Gratitude: The Antidote for Painful Feelings and Fuel for Happiness

Posted by on June 12, 2017 in Conscious Evolution, Conscious Living, Thrive with 1 Comment

gratitude

By Jo Ritchie | Tiny Buddha

“The struggle ends when the gratitude begins.” ~Neale Donald Walsch

The longer I travel on my journey, the more I realize that gratitude is the universal antidote to painful feelings. In fact, it’s the quickest route I know to happiness, which makes it a good idea to be grateful all day long.

However, when we are in a low mood or something knocks us off course, it can be easy to forget just how many amazing things there are in our lives to be grateful for, even just in one single day. It’s as if a setback erases our memories of all the good things and it feels like nothing has ever gone right for us.

Like so many things in life, it takes daily practice to develop gratitude. As a wise anonymous person said, “Gratitude is not the result of things that happen to us; it is an attitude we cultivate by practice.” So just how can we practice being thankful and bring more of this into our lives?

For me, my gratitude diary is the single most effective tool to date in my self-development.


It’s not a chore, but a practice that is essential to my well-being, combined with meditation to relax and focus on the present moment. I want to share with you just how I approach this, in the hope that it might support and inspire you too.

A few mornings ago, I woke up very early feeling low, worried, and anxious, and didn’t want to get out of bed. I had suffered a lack of sleep from worrying, and nothing seemed worthwhile.

I was full of fear and doubt about the less conventional path I had chosen for my life. Shouldn’t I be following the nine-to-five work routine like everyone else?! What did I think I was doing trying to follow my dreams?!

I had been used to a fixed structure or routine in my life, like a safety net or comfort zone (not that it had been that comfortable, which was part of the reason I chose something else!) Suddenly, I felt vulnerable without it and panicky. What was going to happen to me? My inner critic was working overtime, and I was momentarily in the grip of my fears.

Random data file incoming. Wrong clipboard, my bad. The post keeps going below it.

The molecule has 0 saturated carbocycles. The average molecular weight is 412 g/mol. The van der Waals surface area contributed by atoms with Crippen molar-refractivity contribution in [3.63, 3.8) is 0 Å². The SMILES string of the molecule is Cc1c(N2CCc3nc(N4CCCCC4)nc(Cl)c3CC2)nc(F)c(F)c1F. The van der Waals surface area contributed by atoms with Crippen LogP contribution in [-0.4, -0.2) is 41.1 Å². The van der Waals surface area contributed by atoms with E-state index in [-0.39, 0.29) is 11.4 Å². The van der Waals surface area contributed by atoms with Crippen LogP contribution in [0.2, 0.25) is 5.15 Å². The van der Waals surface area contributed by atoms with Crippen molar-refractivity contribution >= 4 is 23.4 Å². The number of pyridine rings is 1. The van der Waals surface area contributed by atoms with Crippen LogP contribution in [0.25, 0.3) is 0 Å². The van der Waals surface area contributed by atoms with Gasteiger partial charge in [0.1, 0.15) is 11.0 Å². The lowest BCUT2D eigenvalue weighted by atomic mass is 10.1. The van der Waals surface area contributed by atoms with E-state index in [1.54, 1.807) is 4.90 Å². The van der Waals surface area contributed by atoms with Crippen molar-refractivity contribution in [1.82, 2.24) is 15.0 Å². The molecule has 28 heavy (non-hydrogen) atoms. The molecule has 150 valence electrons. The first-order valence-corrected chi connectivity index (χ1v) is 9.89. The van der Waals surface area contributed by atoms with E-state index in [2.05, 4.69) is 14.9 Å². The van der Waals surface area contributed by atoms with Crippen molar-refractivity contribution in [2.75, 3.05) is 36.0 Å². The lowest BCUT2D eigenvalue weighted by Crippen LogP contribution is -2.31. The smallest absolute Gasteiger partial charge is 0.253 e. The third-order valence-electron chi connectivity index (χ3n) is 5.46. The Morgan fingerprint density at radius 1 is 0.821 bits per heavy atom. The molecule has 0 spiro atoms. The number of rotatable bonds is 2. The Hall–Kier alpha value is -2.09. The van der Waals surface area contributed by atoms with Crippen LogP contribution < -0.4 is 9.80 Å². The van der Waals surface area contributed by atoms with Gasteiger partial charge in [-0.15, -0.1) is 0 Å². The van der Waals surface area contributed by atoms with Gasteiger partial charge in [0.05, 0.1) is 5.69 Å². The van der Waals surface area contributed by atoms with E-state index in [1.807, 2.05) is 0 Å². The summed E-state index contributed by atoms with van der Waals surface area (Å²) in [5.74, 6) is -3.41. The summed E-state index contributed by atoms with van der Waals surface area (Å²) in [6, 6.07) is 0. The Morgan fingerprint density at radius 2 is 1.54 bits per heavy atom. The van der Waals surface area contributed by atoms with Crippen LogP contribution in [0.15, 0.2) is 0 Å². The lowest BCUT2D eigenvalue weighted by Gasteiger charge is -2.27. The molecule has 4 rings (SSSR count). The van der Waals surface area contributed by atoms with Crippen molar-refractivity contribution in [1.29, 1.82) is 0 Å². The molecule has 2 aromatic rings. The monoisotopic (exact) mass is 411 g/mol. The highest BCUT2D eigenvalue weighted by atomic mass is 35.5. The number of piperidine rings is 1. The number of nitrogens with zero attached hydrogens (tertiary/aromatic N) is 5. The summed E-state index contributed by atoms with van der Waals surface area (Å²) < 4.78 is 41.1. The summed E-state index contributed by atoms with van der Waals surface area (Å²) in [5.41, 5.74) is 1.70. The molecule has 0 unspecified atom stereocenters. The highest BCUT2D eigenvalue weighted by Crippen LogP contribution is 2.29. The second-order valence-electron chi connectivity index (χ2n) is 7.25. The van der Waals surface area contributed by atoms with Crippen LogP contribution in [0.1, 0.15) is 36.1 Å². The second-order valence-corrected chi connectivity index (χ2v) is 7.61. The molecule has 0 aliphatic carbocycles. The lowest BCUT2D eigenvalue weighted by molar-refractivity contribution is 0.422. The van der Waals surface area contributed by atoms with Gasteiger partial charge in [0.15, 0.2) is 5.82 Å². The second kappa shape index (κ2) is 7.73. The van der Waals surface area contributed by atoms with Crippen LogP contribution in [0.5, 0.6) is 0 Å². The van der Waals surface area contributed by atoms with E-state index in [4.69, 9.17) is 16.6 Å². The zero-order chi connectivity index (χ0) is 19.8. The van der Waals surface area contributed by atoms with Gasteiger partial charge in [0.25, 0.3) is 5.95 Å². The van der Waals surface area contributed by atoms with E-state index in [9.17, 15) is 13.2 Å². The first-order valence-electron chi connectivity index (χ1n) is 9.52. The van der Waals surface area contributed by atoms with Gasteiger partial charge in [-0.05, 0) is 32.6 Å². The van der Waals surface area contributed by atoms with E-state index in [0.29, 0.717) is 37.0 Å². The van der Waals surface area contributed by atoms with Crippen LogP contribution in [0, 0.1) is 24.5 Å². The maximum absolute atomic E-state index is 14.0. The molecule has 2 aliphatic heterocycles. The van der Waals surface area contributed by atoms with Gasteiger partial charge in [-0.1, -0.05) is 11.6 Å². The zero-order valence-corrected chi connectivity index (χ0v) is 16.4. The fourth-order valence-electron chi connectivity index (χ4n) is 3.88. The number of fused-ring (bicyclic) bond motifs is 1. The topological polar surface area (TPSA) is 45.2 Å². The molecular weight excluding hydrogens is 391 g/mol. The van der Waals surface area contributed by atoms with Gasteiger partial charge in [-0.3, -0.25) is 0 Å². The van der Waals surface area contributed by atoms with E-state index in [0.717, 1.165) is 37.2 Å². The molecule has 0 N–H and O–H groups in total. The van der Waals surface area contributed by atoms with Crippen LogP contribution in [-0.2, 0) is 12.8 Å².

Luckily, I have established a daily routine of writing in my gratitude diary and doing twenty minutes of meditation first thing every morning for over a year now. I do it without fail, even when I can’t be bothered or it seems pointless. Even when my heart is not in it.

It’s an important ritual that resets my day on a positive note from the very beginning. In the words of Buddha, “Every morning we are born again. What we do today is what matters most.”

Within a few seconds of putting pen to paper, I am reminded of why I do it. Gratitude is a lifesaver. I can’t help but smile as the process of writing helps me remember just how many things I have experienced, even just in the past day, that I am grateful for.

It’s not so much the words on the page, but the process of recalling the memories and writing them down.

This also makes me feel, again, the enjoyable emotions that I felt at the time I experienced these things, so it reinforces the positive feelings and sets up a sort of loop of gratitude and of happiness.

In the words of another anonymous speaker of wisdom, “When you smile about the life you live, you end up living a life worth smiling about.”

So, here are my tips for how to establish and maintain an effective daily gratitude practice:

Pick a time of day that suits you.

The morning is without a doubt the best time for me to write my diary. It sets me up for the day. Not only do I have the chance to review all the wonderful experiences of the day before, but this programs my mind, right at the beginning of my day, to look for things to be thankful for in everything I do.

I also know people who write such a diary in the evening so that they go to bed having reviewed and appreciated everything in that day.

Try different times of day to see what works best for you as an individual rather than subscribe to how other people approach this.

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